Indonesia has delayed the executions of three Islamic militants convicted for the 2002 Bali bombings that killed 202 people after the men said they wanted to file a final appeal, officials said yesterday.
Amrozi Nurhasyim, Ali Gufron and Imam Samudra were among more than 30 people convicted in the twin nightclub bombings on the resort island, which officials say were carried out by the al-Qaeda-linked Jemaah Islamiyah terror group.
They confessed to the crime but last month authorized lawyers to file a final appeal, known as a judicial review, averting today's planned execution by firing squad, said I Wayan Pasek Suarta, spokesman for the attorney general.
"We have to respect the rights of the convicts because they have informed us that they want to file a final appeal ... so the execution cannot be carried out," he said.
No new date was immediately announced.
The suicide bombings, which killed mostly foreign tourists, were followed by annual terrorist attacks in the world's most populous Muslim nation blamed on Jemaah Islamiyah that together killed another 40 people. After a second round of bombings on Bali last year, the government agreed to speed up the executions of Nurhasyim, Gufron and Samudra amid concerns they still wielded influence over other militants.
But lawyers for the three argued that the anti-terror law used to convict them was applied retroactively.
While the militants have signed a request for a judicial review, they have not yet presented it to the Supreme Court, lawyer Muhammad Mahendradatta said. They were waiting to hear if a change of venue request for their review trial had been granted, he said, claiming Bali's district court in Denpasar was biased against them.
In the past, the three defendants have said they wanted to die and become martyrs for their cause. None has expressed regret for the attacks. Samudra, who is said to have coordinated the blasts, has defended them in a book as a legitimate part of a holy war against the West.
Analysts say the timing of the executions may be linked to those of three Christian militants on death row for their roles in sectarian violence on Sulawesi island six years ago that left 200 Muslims dead.
They say it would be politically difficult for the government to execute the Bali bombers before placing the Christians -- who represent a minority in Indonesia -- before a firing squad.
The Christian men won a last-minute stay of execution earlier this month and while Indonesian officials insist the executions will eventually go forward, no new date has been set.
The government has denied a link between the timing of the separate executions.
The father of an Australian man killed in the Bali bombings welcomed the delay. Brian Deegan, whose 21-year-old son Josh died in the attack, wrote to Amnesty International last week requesting that Indonesia spare the men's lives.
"From a legal point of view, I am happy about the decision because everyone has the same rights as everyone else regardless of the crime so their right to appeal should be respected," Deegan said. "The only downside is that this for me delays the grieving process. I just wish it could be all put to rest so that I could put it behind me."
KEEP AWAY: People should wear a mask in places where they cannot follow social distancing rules, the CECC said, adding that it would publish detailed guidelines today The Central Epidemic Command Center (CECC) yesterday announced 16 new cases of COVID-19, including two domestic cases, as it urged people to practice social distancing in public spaces by keeping a distance of at least 1m when outdoors and 1.5m indoors. Minister of Health and Welfare Chen Shih-chung (陳時中), who heads the center, said that seven of the new cases tested positive upon their arrival at the airport, four were under home quarantine, one was under home isolation and two were under self-health management, while the two domestic cases sought treatment on their own. The domestic cases are a man in his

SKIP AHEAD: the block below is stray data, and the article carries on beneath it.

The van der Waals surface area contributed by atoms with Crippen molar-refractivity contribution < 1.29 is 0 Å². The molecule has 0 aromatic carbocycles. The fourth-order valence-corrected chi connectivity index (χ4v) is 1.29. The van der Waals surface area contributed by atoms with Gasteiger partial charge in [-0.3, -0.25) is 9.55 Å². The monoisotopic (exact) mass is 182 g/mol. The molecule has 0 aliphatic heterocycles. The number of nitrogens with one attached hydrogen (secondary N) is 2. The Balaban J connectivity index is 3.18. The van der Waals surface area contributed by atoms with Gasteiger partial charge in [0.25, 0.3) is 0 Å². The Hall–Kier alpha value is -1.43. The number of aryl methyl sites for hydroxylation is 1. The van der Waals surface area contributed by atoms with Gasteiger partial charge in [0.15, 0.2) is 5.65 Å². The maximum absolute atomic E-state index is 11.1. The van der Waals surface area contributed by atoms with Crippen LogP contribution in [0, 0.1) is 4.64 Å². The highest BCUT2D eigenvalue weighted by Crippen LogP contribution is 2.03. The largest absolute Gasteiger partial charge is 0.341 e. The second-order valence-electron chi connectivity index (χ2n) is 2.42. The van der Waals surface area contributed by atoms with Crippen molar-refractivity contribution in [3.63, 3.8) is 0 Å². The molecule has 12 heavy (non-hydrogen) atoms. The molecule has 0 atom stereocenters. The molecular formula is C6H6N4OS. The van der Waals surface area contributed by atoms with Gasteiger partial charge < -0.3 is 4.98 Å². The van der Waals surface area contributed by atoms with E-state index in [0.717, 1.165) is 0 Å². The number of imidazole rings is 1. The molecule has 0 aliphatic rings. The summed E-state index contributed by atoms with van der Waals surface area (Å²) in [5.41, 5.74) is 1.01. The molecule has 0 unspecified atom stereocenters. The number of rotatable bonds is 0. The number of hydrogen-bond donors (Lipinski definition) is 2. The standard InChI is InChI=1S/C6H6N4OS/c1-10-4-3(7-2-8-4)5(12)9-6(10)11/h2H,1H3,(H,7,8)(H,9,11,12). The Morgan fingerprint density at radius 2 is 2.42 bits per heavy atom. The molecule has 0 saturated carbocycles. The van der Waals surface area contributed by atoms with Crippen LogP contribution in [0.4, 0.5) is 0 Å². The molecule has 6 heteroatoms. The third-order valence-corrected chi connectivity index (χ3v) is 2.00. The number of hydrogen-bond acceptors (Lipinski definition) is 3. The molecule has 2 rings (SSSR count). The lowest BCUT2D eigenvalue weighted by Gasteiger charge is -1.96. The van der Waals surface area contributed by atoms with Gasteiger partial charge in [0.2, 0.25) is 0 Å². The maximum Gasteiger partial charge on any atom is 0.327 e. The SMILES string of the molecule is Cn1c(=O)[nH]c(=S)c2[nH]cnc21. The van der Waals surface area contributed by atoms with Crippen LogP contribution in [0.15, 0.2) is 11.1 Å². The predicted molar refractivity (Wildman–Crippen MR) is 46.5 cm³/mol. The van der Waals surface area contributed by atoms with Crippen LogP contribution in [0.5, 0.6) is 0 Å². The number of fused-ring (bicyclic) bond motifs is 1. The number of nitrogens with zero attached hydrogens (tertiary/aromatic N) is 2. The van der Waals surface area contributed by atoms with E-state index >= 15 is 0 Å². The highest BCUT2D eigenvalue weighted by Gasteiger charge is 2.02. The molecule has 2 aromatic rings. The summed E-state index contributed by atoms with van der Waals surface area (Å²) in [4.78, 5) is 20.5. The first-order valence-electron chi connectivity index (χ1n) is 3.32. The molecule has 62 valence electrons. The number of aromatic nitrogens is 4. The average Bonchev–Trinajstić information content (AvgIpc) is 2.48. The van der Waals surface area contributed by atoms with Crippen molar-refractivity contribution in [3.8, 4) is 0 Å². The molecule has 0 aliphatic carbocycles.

Taiwan will negotiate with the WHO about its participation without Beijing’s help and intervention as more countries, including Australia and Japan, are partnering with Taiwan to curb the COVID-19 pandemic, the Ministry of Foreign Affairs said yesterday. US Secretary of State Mike Pompeo in a telephonic roundtable with reporters on Monday also supported Taiwan’s role in the WHO, saying the US Department of State would do its best to assist Taiwan’s “appropriate role” in the world’s highest health policy setting body, Voice of America reported. In a Japan Business Press report published on Sunday, Chinese Ambassador to Japan Kong Xuanyou (孔鉉佑) said
Japan’s ruling party yesterday proposed the nation’s biggest-ever stimulus package of ￥60 trillion (US$554 billion) as the COVID-19 pandemic locks the economy in a recession. The sum includes ￥20 trillion in fiscal measures with private initiatives and other elements likely making up the rest, the proposal by the Liberal Democratic Party showed. More than ￥10 trillion, or the equivalent of a 5 percentage point cut in the sales tax rate, would be handed out to the public in a combination of cash, subsidies and coupons, the plan showed. The proposal puts an initial figure on a stimulus package that Japanese Prime Minister Shinzo
Malaysian authorities have advised women to wear makeup, not to nag their husbands and speak with a cartoon character’s soothing voice during the virus lockdown, sparking a flood of mockery online. Like many countries, Malaysia has ordered all citizens to stay at home to stem the spread of COVID-19, which, as of yesterday, had killed at least 39,070 people globally. In a series of online posters with the hashtag #WomenPreventCOVID19, the Malaysian Ministry of Women and Family Development issued advice on how to avoid domestic conflicts during the partial lockdown, which began on March 18. One of the campaign posters depicted